Current law provides that the Commission shall issue to aggrieved persons a "right to sue" letter in the following circumstances:

If the person has filed a      complaint with the Commission and the person requests such a letter in      writing; orIf after 180 days from filing a      complaint with the Commission, the Commission has not completed its      administrative process and the person has requested such a letter in      writing.

This act stipulates that the Commission may not at any other time or for any other reason issue a letter indicating a complainant's right to bring a civil action.


The act abrogates McBryde v. Ritenour School District, recommends the use of the burden shifting analysis used by the U.S. Supreme Court in McDonnell-Douglas Corp. v. Green when it is not a case involving direct evidence of discrimination and expressly abrogates all existing Missouri approved jury instructions concerning the MHRA.


Parties to a discrimination case under the MHRA have a right to a jury trial.

Damages awarded for employment cases under the MHRA shall not exceed back pay and interest on back pay and:

• $50,000 for employers with between 5 and 100 employees;

• $100,000 for employers with between 100 and 200 employees;

• $200,000 for employers with between 200 and 500 employees; or

• $500,000 for employers with more than 500 employees.


The act creates the "Whistleblower's Protection Act." Employers are barred from discharging the following persons:

an employee of an employer who      reports an unlawful act of the employer; an employee of an employer who      reports to an employer serious misconduct of the employer that violates a      clear mandate of public policy as articulated in a constitutional      provision, statute, or regulation promulgated under statute; an employee of an employer who refuses      to carry out a directive issued by an employer that, if completed, would      be a violation of the law; or an employee of an employer who      engages in conduct otherwise protected by statute or regulation where the      statute or regulation does not provide for a private right of action.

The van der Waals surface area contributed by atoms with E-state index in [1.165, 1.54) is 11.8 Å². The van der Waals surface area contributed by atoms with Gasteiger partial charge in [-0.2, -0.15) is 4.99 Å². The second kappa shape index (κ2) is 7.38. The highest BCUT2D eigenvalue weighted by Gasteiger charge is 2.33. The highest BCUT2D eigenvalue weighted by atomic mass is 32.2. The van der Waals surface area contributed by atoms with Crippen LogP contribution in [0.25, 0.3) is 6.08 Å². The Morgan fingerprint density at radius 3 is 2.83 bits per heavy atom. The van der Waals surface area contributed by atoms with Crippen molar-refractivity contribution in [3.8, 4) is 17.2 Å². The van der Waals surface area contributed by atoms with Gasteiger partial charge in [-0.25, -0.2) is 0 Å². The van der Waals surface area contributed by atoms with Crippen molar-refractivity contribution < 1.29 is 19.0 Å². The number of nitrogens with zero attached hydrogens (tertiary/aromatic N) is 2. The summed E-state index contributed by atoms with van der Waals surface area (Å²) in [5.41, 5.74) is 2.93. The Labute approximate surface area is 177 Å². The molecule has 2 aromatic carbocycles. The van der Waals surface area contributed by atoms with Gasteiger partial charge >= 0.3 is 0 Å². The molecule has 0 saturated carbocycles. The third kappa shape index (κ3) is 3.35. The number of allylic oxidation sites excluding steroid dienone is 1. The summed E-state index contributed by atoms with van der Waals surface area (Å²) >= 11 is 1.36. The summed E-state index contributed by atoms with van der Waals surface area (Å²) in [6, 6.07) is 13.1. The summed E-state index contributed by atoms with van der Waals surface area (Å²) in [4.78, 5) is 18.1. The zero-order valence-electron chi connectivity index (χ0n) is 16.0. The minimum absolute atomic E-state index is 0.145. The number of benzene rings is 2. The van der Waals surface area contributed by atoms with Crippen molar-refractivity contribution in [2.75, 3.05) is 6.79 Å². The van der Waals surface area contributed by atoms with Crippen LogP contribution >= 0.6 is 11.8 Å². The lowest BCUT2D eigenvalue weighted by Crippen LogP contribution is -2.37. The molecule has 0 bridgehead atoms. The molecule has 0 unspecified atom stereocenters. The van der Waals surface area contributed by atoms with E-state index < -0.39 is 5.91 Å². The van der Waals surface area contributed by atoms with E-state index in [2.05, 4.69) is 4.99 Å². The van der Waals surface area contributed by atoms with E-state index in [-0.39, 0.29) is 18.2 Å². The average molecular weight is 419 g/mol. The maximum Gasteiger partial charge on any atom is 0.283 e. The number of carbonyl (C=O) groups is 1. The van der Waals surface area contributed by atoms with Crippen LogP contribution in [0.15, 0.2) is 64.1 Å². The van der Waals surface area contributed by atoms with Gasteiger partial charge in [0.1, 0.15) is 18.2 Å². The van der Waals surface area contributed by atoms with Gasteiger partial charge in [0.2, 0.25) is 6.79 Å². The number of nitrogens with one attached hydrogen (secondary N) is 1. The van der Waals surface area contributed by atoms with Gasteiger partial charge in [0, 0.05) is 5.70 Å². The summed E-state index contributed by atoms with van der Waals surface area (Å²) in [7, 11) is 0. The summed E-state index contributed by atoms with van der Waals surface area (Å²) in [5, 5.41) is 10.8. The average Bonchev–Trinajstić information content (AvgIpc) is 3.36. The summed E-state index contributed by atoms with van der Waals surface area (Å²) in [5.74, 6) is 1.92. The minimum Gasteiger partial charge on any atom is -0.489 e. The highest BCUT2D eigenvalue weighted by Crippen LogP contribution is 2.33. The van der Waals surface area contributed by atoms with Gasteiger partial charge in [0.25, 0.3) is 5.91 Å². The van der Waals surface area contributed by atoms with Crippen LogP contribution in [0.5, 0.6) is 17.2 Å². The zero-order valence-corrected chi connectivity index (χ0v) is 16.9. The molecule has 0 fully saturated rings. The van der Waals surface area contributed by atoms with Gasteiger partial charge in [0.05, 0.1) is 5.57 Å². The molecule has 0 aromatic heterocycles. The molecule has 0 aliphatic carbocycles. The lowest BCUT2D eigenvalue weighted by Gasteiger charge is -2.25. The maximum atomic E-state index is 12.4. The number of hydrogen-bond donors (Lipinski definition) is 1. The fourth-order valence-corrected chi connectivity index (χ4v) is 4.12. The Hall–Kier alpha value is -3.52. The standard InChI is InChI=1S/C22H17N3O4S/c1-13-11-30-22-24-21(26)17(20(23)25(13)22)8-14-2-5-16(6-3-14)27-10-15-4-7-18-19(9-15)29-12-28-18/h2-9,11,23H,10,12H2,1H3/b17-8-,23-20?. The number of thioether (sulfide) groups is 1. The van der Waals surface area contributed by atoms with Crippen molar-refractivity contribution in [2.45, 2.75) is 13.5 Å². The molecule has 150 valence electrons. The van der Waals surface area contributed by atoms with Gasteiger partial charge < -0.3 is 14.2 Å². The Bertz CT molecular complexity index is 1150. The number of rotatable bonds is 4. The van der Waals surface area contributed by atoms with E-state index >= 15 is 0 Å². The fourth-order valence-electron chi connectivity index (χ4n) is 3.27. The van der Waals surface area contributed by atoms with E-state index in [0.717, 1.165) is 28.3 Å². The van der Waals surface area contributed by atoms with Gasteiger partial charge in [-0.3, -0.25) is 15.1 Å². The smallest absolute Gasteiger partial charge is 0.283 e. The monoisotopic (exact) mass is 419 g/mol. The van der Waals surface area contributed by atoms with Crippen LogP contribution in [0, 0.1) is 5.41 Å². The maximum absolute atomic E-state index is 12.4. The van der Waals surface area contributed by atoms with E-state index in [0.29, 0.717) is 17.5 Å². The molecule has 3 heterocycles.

Employees have a private right of action for actual but not punitive damages under the act unless another private right of action for damages exists under another state or federal law. Parties to an action under this provision may demand a jury trial. Remedies allowed are backpay, reimbursement of medical bills incurred in treatment of mental anguish, and double those amounts as liquidated damages if it is proven by clear and convincing evidence that the employer's conduct was outrageous because of the employer's evil motive or reckless indifference to the rights of others. The liquidated damages shall be treated as punitive damages and backpay and reimbursement shall be treated as compensatory damages in a bifurcated trial if requested by a party. Attorney's fees may be recovered upon a showing that the case was without foundation.

The bill contains a severability clause.

The final bill summary and status report below.  Should you have questions, please don't hesitate to contact us.


Title Type Size Last Modified
msia-2017-leg-report pdf 165.7 KB 05/18/2017 open